March 1, 2011
Developing countries, sometimes with the assistance of Western NGO’s, are experimenting with mobile phones to solve tough healthcare problems. Mobile phones offer a few compelling advantages: They are cheap, don’t need an Internet connection to transfer data, and just about everyone has one. Here are a few examples of how mobile and healthcare are coming together.
Tuberculosis drug compliance is often challenging, in that the six-month drug regimen usually relieves symptoms within two months but the drugs side effects – mainly nausea– may persist for the full course. Thus, many patients quit the regimen early and expose themselves and others to antibiotic-resistant TB.
SIMPill is a pill bottle that, when opened, sends a notification via cell towers to a central server that keeps track of the patient’s drug compliance. Should the bottle not be opened on schedule, the server calls the patient to remind them to take the medication. After that, the system may send an alert to the caregiver. In a ten-month trial in 2006-2007 among 155 TB patients in South Africa, SIMPill reported drug adherence of 86-92% with a treatment success rate of 94%.
Researchers at the Innovations in International Health project at MIT devised a litmus-like paper that, when exposed to urine containing TB drug, reveals a special code. When the patient texts-in the unique code for 30-days in a row, he or she receives free cell minutes added to their account. Early trials are reported as promising.
Remote Clinic Supply Chain
Eleven million cases of malaria exist in Tanzania, resulting in 60,000 – 80,000 deaths a year. Many are due to ‘stock-outs’ — when a remote clinic runs out of medicine –causing delays in treatment. Recently, IBM and the Tanzania Ministry of Health piloted an SMS-based system to notify central authorities when medicine stocks were running low. Clinic workers texted-in stock levels and IBM’s data center and message routing/tracking system in London, England managed the data.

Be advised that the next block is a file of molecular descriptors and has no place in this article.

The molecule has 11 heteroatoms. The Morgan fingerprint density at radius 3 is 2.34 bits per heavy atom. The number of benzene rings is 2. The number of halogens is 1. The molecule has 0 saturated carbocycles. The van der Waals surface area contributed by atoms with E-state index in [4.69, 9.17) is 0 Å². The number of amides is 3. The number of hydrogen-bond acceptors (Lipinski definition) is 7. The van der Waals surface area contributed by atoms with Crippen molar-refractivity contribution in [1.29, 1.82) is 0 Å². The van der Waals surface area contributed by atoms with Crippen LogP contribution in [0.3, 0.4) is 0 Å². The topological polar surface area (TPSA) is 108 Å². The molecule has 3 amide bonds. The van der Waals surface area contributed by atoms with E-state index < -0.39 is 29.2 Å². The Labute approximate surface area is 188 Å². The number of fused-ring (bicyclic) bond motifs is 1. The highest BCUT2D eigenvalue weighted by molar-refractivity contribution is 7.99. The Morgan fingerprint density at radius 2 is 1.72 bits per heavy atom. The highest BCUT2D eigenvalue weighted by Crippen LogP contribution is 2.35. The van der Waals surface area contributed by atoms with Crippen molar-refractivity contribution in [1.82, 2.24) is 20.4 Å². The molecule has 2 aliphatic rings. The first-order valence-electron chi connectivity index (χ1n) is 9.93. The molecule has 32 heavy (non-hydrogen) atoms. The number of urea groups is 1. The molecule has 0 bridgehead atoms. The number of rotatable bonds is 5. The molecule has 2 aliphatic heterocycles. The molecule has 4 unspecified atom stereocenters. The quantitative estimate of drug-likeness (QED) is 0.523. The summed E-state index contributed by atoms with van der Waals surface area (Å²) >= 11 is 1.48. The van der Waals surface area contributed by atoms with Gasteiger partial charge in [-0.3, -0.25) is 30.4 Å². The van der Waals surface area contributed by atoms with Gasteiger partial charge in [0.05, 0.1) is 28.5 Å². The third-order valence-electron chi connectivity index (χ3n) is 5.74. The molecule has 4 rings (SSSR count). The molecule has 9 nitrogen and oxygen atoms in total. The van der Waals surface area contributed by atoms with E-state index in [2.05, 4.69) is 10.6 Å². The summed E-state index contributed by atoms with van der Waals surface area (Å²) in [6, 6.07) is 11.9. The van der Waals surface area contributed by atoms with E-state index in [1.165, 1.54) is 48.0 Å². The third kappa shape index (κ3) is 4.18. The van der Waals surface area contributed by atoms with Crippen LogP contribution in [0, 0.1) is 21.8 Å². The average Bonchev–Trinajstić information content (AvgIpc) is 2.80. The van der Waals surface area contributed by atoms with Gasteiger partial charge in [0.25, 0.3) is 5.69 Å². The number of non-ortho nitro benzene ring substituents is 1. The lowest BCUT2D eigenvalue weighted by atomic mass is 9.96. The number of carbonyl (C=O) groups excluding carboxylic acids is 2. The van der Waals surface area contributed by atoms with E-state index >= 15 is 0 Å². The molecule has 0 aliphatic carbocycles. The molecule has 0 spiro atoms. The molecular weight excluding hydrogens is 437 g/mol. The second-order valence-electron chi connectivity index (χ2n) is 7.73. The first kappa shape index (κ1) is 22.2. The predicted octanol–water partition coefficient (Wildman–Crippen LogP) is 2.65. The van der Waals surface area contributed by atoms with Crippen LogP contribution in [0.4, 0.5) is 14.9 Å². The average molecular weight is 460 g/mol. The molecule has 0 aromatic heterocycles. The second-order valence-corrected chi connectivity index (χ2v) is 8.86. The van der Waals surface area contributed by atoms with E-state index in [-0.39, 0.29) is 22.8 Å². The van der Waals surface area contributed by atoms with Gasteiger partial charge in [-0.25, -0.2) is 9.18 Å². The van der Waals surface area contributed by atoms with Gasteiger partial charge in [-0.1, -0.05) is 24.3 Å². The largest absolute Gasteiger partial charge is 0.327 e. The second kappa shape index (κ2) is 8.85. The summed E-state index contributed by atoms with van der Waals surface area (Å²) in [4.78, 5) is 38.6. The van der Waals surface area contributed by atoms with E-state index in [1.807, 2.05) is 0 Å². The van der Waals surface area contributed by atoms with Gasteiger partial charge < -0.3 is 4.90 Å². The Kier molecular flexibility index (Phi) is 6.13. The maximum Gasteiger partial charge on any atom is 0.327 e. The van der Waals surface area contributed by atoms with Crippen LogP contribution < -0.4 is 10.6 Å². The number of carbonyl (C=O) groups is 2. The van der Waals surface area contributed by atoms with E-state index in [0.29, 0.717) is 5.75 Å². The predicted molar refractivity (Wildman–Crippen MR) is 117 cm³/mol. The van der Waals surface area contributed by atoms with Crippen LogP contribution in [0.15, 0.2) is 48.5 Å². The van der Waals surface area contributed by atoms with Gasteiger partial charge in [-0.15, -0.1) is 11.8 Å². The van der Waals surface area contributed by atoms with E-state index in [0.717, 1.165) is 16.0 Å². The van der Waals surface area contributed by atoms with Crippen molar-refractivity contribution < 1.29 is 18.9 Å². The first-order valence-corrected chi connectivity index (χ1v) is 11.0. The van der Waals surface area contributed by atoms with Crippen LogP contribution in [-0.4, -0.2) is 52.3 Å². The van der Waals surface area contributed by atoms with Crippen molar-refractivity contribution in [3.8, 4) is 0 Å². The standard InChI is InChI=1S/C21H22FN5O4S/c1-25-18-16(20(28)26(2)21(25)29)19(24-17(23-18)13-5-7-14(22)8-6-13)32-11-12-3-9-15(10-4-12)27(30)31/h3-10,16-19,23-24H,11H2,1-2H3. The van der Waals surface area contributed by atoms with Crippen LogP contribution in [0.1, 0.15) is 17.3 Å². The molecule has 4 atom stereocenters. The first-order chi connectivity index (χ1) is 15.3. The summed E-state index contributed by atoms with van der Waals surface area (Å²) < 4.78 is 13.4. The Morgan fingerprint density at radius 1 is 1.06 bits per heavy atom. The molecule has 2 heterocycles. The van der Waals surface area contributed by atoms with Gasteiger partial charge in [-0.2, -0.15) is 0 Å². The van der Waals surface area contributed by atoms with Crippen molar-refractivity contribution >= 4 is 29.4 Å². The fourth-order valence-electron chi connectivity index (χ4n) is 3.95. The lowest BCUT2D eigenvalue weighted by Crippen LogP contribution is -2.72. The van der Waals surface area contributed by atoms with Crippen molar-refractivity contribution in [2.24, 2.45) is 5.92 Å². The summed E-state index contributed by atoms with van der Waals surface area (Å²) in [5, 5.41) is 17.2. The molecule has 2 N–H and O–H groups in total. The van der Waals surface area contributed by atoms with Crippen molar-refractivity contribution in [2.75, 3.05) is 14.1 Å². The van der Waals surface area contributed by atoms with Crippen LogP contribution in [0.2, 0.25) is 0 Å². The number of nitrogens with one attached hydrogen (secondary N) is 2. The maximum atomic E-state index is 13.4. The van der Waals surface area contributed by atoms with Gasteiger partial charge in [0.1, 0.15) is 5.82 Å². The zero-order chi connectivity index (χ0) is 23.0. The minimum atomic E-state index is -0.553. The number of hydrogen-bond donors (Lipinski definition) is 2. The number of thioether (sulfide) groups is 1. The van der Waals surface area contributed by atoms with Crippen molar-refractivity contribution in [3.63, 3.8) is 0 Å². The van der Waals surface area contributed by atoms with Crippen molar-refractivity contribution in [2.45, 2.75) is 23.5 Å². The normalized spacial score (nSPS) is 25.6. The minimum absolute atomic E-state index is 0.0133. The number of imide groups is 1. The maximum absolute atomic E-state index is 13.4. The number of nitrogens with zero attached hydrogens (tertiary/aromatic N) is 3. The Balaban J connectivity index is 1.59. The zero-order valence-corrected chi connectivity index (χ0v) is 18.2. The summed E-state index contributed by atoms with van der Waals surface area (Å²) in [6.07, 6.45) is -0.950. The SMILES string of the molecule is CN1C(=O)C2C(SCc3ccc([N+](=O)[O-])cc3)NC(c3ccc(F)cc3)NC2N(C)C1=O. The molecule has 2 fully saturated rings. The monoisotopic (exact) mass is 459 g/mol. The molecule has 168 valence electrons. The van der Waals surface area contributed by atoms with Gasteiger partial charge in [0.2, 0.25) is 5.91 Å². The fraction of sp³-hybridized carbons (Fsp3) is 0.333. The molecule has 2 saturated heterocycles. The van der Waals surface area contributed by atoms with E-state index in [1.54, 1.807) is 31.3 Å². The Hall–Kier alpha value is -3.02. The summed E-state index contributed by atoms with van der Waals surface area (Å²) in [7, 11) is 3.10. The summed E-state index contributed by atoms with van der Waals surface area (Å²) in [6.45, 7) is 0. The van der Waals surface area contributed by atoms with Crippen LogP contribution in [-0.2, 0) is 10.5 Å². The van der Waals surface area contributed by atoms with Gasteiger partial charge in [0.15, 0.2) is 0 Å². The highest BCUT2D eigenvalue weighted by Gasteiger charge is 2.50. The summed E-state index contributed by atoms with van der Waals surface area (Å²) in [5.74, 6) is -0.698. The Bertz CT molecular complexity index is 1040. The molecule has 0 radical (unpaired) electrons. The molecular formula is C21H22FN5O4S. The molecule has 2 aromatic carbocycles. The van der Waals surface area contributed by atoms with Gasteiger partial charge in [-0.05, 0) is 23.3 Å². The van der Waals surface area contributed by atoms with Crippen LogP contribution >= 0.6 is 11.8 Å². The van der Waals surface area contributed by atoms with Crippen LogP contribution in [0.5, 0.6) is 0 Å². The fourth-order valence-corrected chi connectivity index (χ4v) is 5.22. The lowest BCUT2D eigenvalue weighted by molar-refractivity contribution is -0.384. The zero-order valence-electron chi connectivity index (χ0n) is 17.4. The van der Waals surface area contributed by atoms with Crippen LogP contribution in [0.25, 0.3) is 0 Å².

In a 21-week program, stock-outs among clinics in three remote districts were reduced, on average, from 79% to 25%. The pilot covered 13,500 data points from 129 health clinics in Tanzania.
In South Africa, “Beeping” is the practice of calling someone, hanging-up before they answer, and letting caller ID communicate to the recipient that they should call you back – using their cell minutes. Because this practice constituted roughly 20-30% of all call traffic, carriers started allowing free “Please Call Me” text messages. Local NGO’s asked South African carriers to place HIV-testing PSAs on the end of the “Please Call Me” texts, with great success.
In a six-week trial, LifeLine Southern Africa saw a 136% increase in calls for HIV requesting counseling. The other NGO, HIV911, saw 98% of their calls come from the texting initiative, and of those callers, 41% subsequently accessed HIV services.
In Kenya, an NGO called Text to Change teamed up with a local employer, Zain, to help educate Zain’s employees about HIV information and testing. Employees received periodic SMS quizzes about HIV topics and prizes were awarded for correct answers. Each question session ended with directions to the Zain-sponsored HIV testing center.
Using mobile phones to deliver healthcare is on the rise, as healthcare providers look for better ways to connect with patients and caregivers. In the West, the next few years will show if users will find value in health-by-mobile or not.
Guest writer Douglas Naegele is President of Infield Health, a US firm that brings people closer to healthcare via mobile phones. In addition, he’s hosting a panel at SXSW 2011 titled, “Mobile Health in Africa. What can we learn?”
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